A John Deere Thanksgiving
By Donna Schlachter
I love holiday traditions. I loved them when I was a kid growing up. We knew every holiday what was expected of us because we always did things the same way.
Now that our kids are grown and out of the house creating their own traditions, my husband and I have been left to our own devices. As a writer, that means my imagination gets to go wild.
Which is why most Thanksgivings find us traveling. Not to see our kids. Not even to a romantic retreat tucked away somewhere—well, romantic.
We’re usually on the road somewhere doing research for my next book. Or perhaps the one after that. You know how it is—writers always have one book in the hopper, one on the back burner, one in the back forty—I know I’m mixing my metaphors, but you get the idea.
A couple of years ago, Thanksgiving Day found us on the road in the middle of nowhere in Texas, which isn’t hard to do, since Texas is so big. Actually, we were in the middle of somewhere—Cadillac Ranch, to be exact. Just south of Amarillo, Texas, to be specific.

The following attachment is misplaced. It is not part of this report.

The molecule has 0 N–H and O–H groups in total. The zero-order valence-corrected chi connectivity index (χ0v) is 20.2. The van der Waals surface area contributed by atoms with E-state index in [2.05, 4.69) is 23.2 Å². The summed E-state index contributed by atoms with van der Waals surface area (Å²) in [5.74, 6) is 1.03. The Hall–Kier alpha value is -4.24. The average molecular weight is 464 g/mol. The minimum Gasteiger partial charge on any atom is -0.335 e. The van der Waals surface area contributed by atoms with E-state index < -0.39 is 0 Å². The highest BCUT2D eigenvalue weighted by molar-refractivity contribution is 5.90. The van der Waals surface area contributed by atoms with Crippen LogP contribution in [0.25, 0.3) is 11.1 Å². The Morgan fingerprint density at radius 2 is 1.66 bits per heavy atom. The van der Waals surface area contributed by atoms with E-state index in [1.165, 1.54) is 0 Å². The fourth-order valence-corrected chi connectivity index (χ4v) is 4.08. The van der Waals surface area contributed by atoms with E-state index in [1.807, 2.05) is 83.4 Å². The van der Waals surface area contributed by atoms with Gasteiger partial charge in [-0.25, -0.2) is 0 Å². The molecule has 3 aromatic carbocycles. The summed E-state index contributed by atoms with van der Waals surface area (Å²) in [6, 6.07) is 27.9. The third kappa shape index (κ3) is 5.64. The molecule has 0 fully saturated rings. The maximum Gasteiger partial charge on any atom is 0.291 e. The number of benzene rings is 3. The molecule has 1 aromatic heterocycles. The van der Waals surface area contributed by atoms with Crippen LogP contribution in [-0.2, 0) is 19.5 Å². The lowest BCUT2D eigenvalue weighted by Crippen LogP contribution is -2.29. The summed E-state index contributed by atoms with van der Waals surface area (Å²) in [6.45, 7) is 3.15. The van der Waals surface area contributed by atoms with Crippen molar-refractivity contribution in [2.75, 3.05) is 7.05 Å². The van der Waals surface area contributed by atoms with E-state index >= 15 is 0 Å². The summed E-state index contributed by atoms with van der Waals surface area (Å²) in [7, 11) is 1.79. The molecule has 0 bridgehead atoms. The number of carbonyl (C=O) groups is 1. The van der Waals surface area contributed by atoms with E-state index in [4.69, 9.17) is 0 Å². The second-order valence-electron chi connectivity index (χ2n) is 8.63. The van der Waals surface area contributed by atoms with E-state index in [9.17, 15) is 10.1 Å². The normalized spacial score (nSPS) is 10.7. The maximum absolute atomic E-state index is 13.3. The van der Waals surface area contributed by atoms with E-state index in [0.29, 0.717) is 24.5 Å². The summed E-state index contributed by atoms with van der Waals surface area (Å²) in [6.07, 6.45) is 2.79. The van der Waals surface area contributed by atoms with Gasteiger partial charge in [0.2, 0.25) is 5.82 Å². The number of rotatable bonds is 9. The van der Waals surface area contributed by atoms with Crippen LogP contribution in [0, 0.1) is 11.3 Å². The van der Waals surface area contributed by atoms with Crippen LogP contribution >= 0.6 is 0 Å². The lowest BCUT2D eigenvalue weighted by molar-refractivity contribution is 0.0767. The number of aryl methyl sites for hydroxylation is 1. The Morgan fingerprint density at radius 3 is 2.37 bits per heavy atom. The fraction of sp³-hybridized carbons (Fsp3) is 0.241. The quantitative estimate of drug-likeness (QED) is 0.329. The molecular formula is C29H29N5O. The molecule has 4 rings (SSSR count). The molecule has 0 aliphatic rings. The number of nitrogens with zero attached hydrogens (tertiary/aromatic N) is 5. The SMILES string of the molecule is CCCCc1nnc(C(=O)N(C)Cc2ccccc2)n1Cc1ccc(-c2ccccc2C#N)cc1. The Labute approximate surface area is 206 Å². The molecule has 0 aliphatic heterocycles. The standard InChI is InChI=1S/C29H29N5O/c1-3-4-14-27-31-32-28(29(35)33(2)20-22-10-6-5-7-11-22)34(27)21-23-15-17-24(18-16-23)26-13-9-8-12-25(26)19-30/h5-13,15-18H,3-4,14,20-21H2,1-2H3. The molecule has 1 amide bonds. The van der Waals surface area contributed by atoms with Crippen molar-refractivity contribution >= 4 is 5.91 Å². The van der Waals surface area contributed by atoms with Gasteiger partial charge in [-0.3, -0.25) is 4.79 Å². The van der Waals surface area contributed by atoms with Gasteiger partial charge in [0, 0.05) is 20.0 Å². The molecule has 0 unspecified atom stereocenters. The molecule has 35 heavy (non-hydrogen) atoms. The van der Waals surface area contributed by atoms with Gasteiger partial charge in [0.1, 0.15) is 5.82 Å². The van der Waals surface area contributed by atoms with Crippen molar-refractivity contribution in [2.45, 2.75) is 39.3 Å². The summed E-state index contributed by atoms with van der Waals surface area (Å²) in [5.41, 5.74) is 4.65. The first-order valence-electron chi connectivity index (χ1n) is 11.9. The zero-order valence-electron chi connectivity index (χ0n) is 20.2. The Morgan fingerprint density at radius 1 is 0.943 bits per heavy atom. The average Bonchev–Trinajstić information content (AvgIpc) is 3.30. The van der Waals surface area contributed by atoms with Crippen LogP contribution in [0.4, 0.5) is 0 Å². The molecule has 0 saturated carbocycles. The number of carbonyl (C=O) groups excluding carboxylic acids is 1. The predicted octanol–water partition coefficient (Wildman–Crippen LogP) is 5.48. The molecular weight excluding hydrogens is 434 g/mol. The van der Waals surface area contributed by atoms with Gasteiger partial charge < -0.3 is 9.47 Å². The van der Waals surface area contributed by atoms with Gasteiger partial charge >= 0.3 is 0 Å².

You know the place—where all the old Cadillacs have been buried nose down up to their grilles. It’s the place to go and spray paint somebody else’s property and not get arrested. Seriously, folks leave their partly used paint cans and you’re encouraged to leave your name, a pithy saying, no obscenity, please.
As I was standing there, looking down the line of Cadillacs—my husband is off to the side rolling his eyes—I’m thinking, “What a great place to find a body.” Not that I wanted to find a body, mind you, but I was in the middle of writing a novel about this quirky rancher and she wanted to find a body.
I took lots of pictures, and by the time I got home, I had a short story laid out about the John Deere Ranch, where tractors—not Cadillacs—are buried nose-down.
Thanksgiving has taken on a whole new meaning for me since then. Last year while we were traveling, I came up with a short story-prequel for my forensic accountant heroine.
This year, we don’t have any plans to travel, but that doesn’t mean anything. There are lots of places near where if I get an idea for a story. . . I hear there’s a fort in southern Colorado that’s supposed to be haunted. . .
About the Author:
Donna Schlachter is thankful for every holiday—and every book idea—the good Lord gives her. She pens historical suspense, while her alter ego, Leeann Betts, writes contemporary suspense. You can find Donna at www.amazon.com/author/donnaschlachter